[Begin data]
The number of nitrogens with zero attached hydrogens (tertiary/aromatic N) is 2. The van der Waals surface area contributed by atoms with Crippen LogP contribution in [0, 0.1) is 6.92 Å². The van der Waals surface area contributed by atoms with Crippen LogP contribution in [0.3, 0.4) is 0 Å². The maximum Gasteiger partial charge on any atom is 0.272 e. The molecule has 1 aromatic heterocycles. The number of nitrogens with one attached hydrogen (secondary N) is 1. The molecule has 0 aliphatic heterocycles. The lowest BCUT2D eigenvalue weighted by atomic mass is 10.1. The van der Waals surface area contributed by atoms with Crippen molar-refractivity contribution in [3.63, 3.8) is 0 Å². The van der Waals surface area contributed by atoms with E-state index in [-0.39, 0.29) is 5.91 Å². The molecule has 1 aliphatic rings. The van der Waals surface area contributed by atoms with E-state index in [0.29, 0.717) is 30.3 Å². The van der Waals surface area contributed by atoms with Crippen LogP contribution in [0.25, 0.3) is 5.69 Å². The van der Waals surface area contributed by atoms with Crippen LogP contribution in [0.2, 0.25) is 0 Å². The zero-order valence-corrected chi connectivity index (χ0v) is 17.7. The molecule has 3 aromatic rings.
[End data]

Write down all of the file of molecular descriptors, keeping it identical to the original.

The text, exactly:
The number of nitrogens with zero attached hydrogens (tertiary/aromatic N) is 2. The van der Waals surface area contributed by atoms with Crippen LogP contribution in [0, 0.1) is 6.92 Å². The van der Waals surface area contributed by atoms with Crippen LogP contribution in [0.3, 0.4) is 0 Å². The maximum Gasteiger partial charge on any atom is 0.272 e. The molecule has 1 aromatic heterocycles. The number of nitrogens with one attached hydrogen (secondary N) is 1. The molecule has 0 aliphatic heterocycles. The lowest BCUT2D eigenvalue weighted by atomic mass is 10.1. The van der Waals surface area contributed by atoms with Crippen molar-refractivity contribution in [3.63, 3.8) is 0 Å². The van der Waals surface area contributed by atoms with E-state index in [-0.39, 0.29) is 5.91 Å². The molecule has 1 aliphatic rings. The van der Waals surface area contributed by atoms with E-state index in [0.29, 0.717) is 30.3 Å². The van der Waals surface area contributed by atoms with Crippen LogP contribution in [0.25, 0.3) is 5.69 Å². The van der Waals surface area contributed by atoms with Crippen LogP contribution in [0.2, 0.25) is 0 Å². The zero-order valence-corrected chi connectivity index (χ0v) is 17.7. The molecule has 3 aromatic rings.